Risk-bearing medical groups and independent practice associations are about to attract heightened financial scrutiny.
State regulators are busy implementing new risk-based capital regulations for health plans that will gauge how much exposure is passed to providers.
States are grappling with how much, if any, oversight they should give physician organizations. Regulatory options include setting minimum capital requirements and approving risk contracts.
But former Colorado Insurance Commissioner Jack Ehnes says most states probably will leave accountability largely with health plans, rather than try to oversee numerous complex risk arrangements.
Ehnes favors such a hands-off approach. "From a regulatory standpoint, if you become too intrusive, the system loses its flexibility," he says.
Some health plans are already stepping up oversight of their contracted physician organizations to protect themselves from service disruptions and liabilities for payments to physicians for services rendered.
Ehnes made news in January by ruling that under Colorado law, health plans were liable to pay physicians whose contracting organizations went bankrupt, even though the plans had already paid the physician organizations in advance for services.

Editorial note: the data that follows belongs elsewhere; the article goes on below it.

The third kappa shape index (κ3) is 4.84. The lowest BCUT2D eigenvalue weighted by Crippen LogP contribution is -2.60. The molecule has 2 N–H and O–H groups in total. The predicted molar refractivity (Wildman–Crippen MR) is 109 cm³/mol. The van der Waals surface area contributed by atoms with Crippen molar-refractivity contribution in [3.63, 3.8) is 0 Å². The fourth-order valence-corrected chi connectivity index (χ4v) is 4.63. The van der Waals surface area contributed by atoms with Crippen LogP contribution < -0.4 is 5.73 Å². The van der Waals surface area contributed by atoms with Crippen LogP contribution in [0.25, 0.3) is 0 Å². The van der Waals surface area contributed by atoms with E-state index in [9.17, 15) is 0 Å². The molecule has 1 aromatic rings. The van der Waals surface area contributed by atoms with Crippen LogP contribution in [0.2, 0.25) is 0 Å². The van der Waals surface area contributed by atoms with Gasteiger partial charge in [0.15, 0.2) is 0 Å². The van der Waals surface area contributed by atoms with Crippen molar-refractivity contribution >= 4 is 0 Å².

Blue Cross and Blue Shield of Colorado and PacifiCare of Colorado led health plans in spearheading legislation to change the law, which they referred to as the "double-pay statute," but the bill died in committee.
Ehnes says keeping accountability with health plans forces them to maintain a "high level of attentiveness."
While physician organizations are likely to shun state regulation, they don't always fancy health plan oversight either.
In California, where state law allows health plans to scrutinize providers' books, medical groups don't want to convey confidential information that plans could leverage during contract negotiations.
A possible solution was offered in June, when five physician trade associations issued a proposal under which physician organizations would provide plans with a financial assessment conducted by an independent accounting firm or accrediting agency. If a plan wanted more information, its request would have to be approved by the commissioner of the state Department of Corporations.
California's health plans and medical groups are trying to agree on uniform financial reporting requirements. Despite the fact that the vast majority of physician organizations in the state have encountered financial trouble, both sides agree the state should not step in.
"There are legislators who want to directly regulate the medical groups," says Walter Zelman, president and chief executive officer of the California Association of Health Plans. "That would end up in an endless array of regulatory demands."